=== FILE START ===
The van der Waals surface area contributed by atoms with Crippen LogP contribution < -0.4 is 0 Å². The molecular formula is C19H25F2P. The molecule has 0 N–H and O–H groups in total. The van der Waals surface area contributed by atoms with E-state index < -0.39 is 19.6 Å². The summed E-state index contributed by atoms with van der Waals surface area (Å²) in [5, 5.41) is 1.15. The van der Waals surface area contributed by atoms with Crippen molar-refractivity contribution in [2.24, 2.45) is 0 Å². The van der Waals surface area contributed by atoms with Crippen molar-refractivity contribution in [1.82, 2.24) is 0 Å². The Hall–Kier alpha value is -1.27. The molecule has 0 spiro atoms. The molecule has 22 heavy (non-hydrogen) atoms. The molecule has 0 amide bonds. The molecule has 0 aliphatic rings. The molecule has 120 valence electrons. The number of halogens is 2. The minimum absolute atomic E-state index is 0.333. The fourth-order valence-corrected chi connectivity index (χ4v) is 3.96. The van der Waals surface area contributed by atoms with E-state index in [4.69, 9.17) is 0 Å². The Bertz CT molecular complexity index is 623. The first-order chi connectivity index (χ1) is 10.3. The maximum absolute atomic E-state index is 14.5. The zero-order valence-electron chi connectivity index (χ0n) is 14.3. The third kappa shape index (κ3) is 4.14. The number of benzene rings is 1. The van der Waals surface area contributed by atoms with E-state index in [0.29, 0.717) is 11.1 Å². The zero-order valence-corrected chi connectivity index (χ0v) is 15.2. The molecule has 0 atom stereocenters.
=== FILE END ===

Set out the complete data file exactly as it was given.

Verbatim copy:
The van der Waals surface area contributed by atoms with Crippen LogP contribution < -0.4 is 0 Å². The molecular formula is C19H25F2P. The molecule has 0 N–H and O–H groups in total. The van der Waals surface area contributed by atoms with E-state index < -0.39 is 19.6 Å². The summed E-state index contributed by atoms with van der Waals surface area (Å²) in [5, 5.41) is 1.15. The van der Waals surface area contributed by atoms with Crippen molar-refractivity contribution in [2.24, 2.45) is 0 Å². The van der Waals surface area contributed by atoms with Crippen molar-refractivity contribution in [1.82, 2.24) is 0 Å². The Hall–Kier alpha value is -1.27. The molecule has 0 spiro atoms. The molecule has 22 heavy (non-hydrogen) atoms. The molecule has 0 amide bonds. The molecule has 0 aliphatic rings. The molecule has 120 valence electrons. The number of halogens is 2. The minimum absolute atomic E-state index is 0.333. The fourth-order valence-corrected chi connectivity index (χ4v) is 3.96. The van der Waals surface area contributed by atoms with E-state index in [4.69, 9.17) is 0 Å². The Bertz CT molecular complexity index is 623. The first-order chi connectivity index (χ1) is 10.3. The maximum absolute atomic E-state index is 14.5. The zero-order valence-electron chi connectivity index (χ0n) is 14.3. The third kappa shape index (κ3) is 4.14. The number of benzene rings is 1. The van der Waals surface area contributed by atoms with E-state index in [0.29, 0.717) is 11.1 Å². The zero-order valence-corrected chi connectivity index (χ0v) is 15.2. The molecule has 0 atom stereocenters.